appropriate debenture holders advising them of their option to convert their debentures into
common stock by a certain date, is inapplicable to the present case which involves the mailing of
an FTCA claim to the inappropriate office.
In addition, Plaintiff’s reliance on Cordaro and Barnett is misplaced. In Cordaro, the
court held that proof of mailing an FTCA claim creates a rebuttable presumption of receipt. 354
F. Supp. at 1149. However, Cordaro was decided more than forty years ago, and in the
intervening years the Supreme Court has cautioned that the FTCA filing requirements are to be
strictly construed and applied in favor of the Government in order to protect the sovereign
immunity of the United States from waiver in circumstances not contemplated by Congress. See
Lane v. Pena, 518 U.S. 187, 192 (1996) (“[A] waiver of the Government’s sovereign immunity
will be strictly construed . . . in favor of the sovereign.”). The Second Circuit has ruled
consistently with the Supreme Court’s holdings regarding FTCA cases. See Keene v. United
States, 700 F.2d 836, 841 (2d Cir. 1983) (acknowledging that “because the FTCA constitutes a
waiver of immunity, the procedures set forth in Section 2675 must be adhered to strictly”).
Thus, the Court finds Plaintiff’s reliance on Cordaro unpersuasive.
Lastly, in Barnett, the Eleventh Circuit held that proof of mailing created a rebuttable
presumption of receipt of the plaintiff’s claim. There, the plaintiff mailed his claim in an
envelope supplied by the Government after the plaintiff mailed, and the Government received, an
earlier, but inadequate, notice of claim. Barnett, 283 F.3d at 1237. The Barnett court explained
The presumption of receipt is not a conclusive presumption of law,
but a mere inference of fact, founded on the probability that the
officers of the government will do their duty and the usual course
of business; and when it is opposed by evidence that the letters
never were received, must be weighed with all the other
circumstances of the case . . . in determining the question whether
the letters were actually received or not.
Id. at 1240 (quoting Rosenthal v. Walker, 111 U.S. 185, 193-94 ). In Barnett, the
government provided three employee affidavits claiming that the letter was not received.
However, none testified about the agency’s procedures for processing incoming mail. Id. at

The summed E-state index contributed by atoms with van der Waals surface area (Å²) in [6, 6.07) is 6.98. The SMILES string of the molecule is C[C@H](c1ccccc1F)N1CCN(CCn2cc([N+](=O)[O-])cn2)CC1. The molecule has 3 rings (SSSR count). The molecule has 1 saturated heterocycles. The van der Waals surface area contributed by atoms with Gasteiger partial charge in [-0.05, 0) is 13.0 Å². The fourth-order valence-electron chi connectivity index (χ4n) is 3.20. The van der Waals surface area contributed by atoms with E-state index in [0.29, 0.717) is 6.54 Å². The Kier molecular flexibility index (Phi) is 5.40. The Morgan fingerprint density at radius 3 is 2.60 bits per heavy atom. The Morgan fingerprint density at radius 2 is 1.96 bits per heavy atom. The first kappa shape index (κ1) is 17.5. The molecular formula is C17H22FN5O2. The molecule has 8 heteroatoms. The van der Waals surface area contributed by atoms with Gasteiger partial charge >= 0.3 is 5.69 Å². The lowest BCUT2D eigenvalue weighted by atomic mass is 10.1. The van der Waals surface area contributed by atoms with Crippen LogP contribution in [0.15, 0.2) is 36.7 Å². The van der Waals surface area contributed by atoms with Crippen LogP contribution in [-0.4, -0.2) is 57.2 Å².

1241-42. It was only on this unique set of facts that the court held that the government had not
rebutted the presumption of receipt to which the plaintiff was entitled.
Here, Plaintiff provides in her affidavit a copy of the cover letter and SF-95 mailed to
DHS/CRCL on May 31, 2016. Plaintiff’s FTCA claim was admittedly mailed to DHS/CRCL
rather than DHS/CBP. Moreover, DHS/CRCL’s address was incomplete in that it listed
“Murray Lane, SW” and rather than the complete “245 Murray Lane, SW” that was provided on
page five of the Civil Rights Complaint. (Dkt. No. 9.) While this evidence supports Plaintiff’s
assertion that a claim was prepared and mailed, there is no proof of actual receipt upon a
government agency. Thus, the Government need not rebut the presumption of receipt. The Court
holds that actual receipt by the agency is required, and finds that Plaintiff provided no evidence
of actual receipt by the agency. Therefore, Plaintiff failed to exhaust her administrative
remedies, and the Court does not have subject-matter jurisdiction over Plaintiff’s third claim.
Whether Plaintiff’s First and Second Claims Should Be Dismissed
The Court answers this question in the affirmative for the reasons stated in Defendant’s
memoranda of law. See, supra, Part I.C. of this Decision and Order. To those reasons the Court
adds only two points.
First, in this District, when a non-movant fails to oppose a legal argument asserted by a
movant, the movant’s burden with regard to that argument is lightened, such that, in order to
succeed on that argument, the movant need only show that the argument possess facial merit,
which has appropriately been characterized as a “modest” burden. See N.D.N.Y. L.R. 7.1(b)(3)
(“Where a properly filed motion is unopposed and the Court determined that the moving party
has met to demonstrate entitlement to the relief requested therein . . . .”); Rusyniak v. Gensini,
07-CV-0279, 2009 WL 3672105, at *1 n.1 (N.D.N.Y. Oct. 30, 2009) (Suddaby, J.) (collecting
cases); Este-Green v. Astrue, 09-CV-0722, 2009 WL2473509, at *2 & nn.2, 3 (N.D.N.Y. Aug. 7,
2009) (Suddaby, J.) (collecting cases). Here, in her opposition memorandum of law, Plaintiff
failed to oppose the third argument asserted by Defendant in its memorandum of law in chief.
See, supra, Part I.C. of this Decision and Order. As a result, that third argument need possess
only facial merit, which the Court finds it does. This third argument serves as an alternative
ground upon which the Court may, and does, base its dismissal of Plaintiff's first and second
Second, even if the Court were to find that Plaintiff has asserted claims against DHS,
CBP, CBP Agent Kenna, CBP Agent Martin, and the John and Jane Doe Defendants in her
Amended Complaint, the Court would dismiss those claims for failure to prosecute under Fed. R.
Civ. P. 41(b), and/or failure to serve under Fed. R. Civ. P. 4(m).
ACCORDINGLY, it is
ORDERED that Defendant’s motion to dismiss for lack of subject-matter jurisdiction
(Dkt. No. 8) is GRANTED; and it is further
ORDERED that Plaintiff’s Amended Complaint (Dkt. No. 4) is DISMISSED.
Dated: November 7, 2017
Hon. Glenn T. Suddaby
Chief U.S. District Judge